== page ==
Donald Trump. Republican presidential candidate Donald Trump speaks to the media in the spin room after the first Republican presidential debate at the Quicken Loans Arena Thursday, Aug. 6, 2015, in Cleveland. (AP Photo/John Minchillo) URN:23754238

 Donald Trump. Republican presidential candidate Donald Trump speaks to the media in the spin room after the first Republican presidential debate at the Quicken Loans Arena Thursday, Aug. 6, 2015, in Cleveland. (AP Photo/John Minchillo)

By Ben Schreckinger and Katie Glueck
8/8/15 – 5:29 PM EDT

  • Republicans question whether the laws of political gravity have finally caught up with him.

Fallout from a crude attack on Fox News anchor Megyn Kelly and the departure of a top political adviser roiled Donald Trump’s campaign Saturday, leading Republicans to question whether the laws of political gravity have finally caught up with the real estate mogul.

Trump’s insinuation Friday night that Kelly’s tough questioning during Thursday’s debate was a result of her menstruating — an assertion that followed a series of other attacks on the popular Kelly — left many wondering whether he could weather the latest controversy and remain in the race, even as his campaign continued to act as if nothing was amiss.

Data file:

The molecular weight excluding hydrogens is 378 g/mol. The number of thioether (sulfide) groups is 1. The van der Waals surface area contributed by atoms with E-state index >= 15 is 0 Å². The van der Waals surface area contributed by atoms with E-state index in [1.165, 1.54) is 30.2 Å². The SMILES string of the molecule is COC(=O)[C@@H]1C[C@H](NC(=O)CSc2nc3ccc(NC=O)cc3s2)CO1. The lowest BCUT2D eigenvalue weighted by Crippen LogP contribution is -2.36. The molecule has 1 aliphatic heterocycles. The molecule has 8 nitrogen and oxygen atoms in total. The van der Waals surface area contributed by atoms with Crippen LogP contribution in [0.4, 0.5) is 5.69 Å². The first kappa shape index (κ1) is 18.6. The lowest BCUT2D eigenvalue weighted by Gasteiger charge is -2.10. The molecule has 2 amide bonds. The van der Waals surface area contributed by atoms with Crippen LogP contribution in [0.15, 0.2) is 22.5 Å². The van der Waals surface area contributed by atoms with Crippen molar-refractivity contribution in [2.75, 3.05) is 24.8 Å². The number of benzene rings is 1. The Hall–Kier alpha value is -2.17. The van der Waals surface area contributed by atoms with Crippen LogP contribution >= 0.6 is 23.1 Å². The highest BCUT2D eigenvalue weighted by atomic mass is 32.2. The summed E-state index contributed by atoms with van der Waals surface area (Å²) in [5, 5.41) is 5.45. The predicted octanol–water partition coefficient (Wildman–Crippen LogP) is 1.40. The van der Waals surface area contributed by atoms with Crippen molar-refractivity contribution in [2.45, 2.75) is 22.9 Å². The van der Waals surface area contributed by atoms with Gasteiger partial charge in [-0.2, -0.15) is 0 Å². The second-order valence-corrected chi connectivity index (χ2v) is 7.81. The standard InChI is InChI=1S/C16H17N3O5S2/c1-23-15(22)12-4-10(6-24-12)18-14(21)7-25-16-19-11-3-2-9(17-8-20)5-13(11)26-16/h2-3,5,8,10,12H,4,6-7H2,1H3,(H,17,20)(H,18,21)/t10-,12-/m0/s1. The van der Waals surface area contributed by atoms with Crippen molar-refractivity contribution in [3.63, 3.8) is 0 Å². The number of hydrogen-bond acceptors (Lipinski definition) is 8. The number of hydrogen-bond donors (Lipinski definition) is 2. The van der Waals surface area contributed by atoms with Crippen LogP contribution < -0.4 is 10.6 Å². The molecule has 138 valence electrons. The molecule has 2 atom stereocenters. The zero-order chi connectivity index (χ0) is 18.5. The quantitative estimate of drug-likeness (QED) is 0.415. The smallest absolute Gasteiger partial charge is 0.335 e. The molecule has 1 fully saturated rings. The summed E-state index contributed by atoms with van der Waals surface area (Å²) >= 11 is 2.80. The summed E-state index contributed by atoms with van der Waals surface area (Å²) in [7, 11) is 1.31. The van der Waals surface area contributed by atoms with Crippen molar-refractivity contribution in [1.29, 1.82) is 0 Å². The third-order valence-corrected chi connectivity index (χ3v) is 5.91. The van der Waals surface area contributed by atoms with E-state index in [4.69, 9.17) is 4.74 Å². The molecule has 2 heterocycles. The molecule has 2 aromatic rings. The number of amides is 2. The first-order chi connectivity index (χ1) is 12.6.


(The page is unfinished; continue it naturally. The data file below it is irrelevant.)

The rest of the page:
Despite widespread condemnation — and getting disinvited from the RedState gathering of conservative activists in Atlanta following the Kelly comment — Trump’s campaign continued to take a combative tone Saturday.

“Mr. Trump made Megyn Kelly look really bad — she was a mess with her anger and totally caught off guard. Mr. Trump said ‘blood was coming out of her eyes and whatever’ meaning nose, but wanted to move on to more important topics. Only a deviant would think anything else,” the campaign said in a statement.

The campaign also attacked Erick Erickson, the prominent conservative activist and RedState founder, as “a total loser.”

Still, the aura of crisis became unmistakable with the news Saturday that Trump’s long-serving adviser Roger Stone, a former Richard Nixon campaign staffer and acknowledged political “dirty trickster,” was no longer working working for Trump.

Campaign manager Corey Lewandowski told POLITICO that Stone’s firing came Friday night in response to recent press coverage featuring Stone. “We have a tremendously successful campaign and Roger wanted to use the campaign for his own personal publicity. He has had a number of articles written about him recently, and Mr. Trump wants to keep the focus on how to keep America great again.”

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